Weekly Checkup

Age Distribution of Exchange Enrollees Skewed Towards Adults Over 45

The Department of Health and Human Services (HHS) detailed, in its most recent report on Health Insurance Marketplace enrollment, the age distribution of enrollees.[1] In the absence of health status information, the age of enrollees is an important indication of future health care spending—young adults are generally low-cost, while adults near retirement tend to require more costly and more frequent medical treatment. If the pool of enrollees is more expensive than initially anticipated, insurance companies will need to raise premiums in order to cover their costs, which could lead to smaller gains in insured persons than the 25 million predicted by the Congressional Budget Office by 2016.[2] The chart below compares the national age distribution of the population currently enrolled in the Health Insurance Marketplace to the population eligible to enroll.[3] Halfway through the open enrollment period, the exchanges are enrolling adults over the age of 45 at much higher rates that might be expected from the eligible population. If this trend continues, the population of exchange enrollees could result in much higher medical costs than expected and increasingly expensive premiums. HHS is expected to release another enrollment report next week which could provide further insight.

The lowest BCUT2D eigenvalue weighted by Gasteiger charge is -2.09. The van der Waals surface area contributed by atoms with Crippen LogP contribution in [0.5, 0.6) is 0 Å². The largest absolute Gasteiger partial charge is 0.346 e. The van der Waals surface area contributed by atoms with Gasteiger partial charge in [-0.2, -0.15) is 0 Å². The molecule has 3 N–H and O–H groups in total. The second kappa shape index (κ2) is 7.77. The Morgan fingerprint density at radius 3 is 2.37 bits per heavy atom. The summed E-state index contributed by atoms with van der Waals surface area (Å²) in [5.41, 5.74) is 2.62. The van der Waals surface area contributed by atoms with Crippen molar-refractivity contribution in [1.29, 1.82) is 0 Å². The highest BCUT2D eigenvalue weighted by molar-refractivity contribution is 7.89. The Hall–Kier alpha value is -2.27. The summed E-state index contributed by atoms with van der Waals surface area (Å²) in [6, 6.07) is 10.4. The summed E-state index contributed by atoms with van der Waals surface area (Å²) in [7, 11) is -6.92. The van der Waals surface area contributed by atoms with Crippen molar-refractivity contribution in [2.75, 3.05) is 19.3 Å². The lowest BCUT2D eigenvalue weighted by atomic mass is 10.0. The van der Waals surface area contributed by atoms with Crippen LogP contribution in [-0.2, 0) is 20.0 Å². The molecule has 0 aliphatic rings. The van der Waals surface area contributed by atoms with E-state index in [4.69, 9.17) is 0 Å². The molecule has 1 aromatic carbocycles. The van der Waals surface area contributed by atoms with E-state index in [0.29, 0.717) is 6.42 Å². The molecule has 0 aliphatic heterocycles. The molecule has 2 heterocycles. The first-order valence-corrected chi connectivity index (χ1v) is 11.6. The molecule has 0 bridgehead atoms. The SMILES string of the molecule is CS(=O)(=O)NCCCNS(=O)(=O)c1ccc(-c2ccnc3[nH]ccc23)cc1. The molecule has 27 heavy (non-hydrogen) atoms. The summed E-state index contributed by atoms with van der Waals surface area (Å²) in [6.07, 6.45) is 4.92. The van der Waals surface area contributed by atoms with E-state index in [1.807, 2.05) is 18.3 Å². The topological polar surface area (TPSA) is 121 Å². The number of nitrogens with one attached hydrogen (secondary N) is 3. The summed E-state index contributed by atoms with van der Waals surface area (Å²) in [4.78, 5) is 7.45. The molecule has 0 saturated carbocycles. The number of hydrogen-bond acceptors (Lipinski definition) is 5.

[1] Department of Health and Human Services, “Health Insurance Marketplace: January Enrollment Report,” ASPE Issue Brief, January 13, 2014, available at: http://aspe.hhs.gov/health/reports/2014/MarketPlaceEnrollment/Jan2014/ib_2014jan_enrollment.pdf

[2] Congressional Budget Office, “The Budget and Economic Outlook: 2014: 2022,” Appendix B, February 2014, available at: http://www.cbo.gov/sites/default/files/cbofiles/attachments/45010-Outlook2014.pdf

[3] The exchange eligible population consists of all non-Medicaid eligible persons insured through the non-group market or uninsured, as determined by the American Community Survey. Exchange eligible individuals do not necessarily qualify for premium or cost-sharing subsidies.

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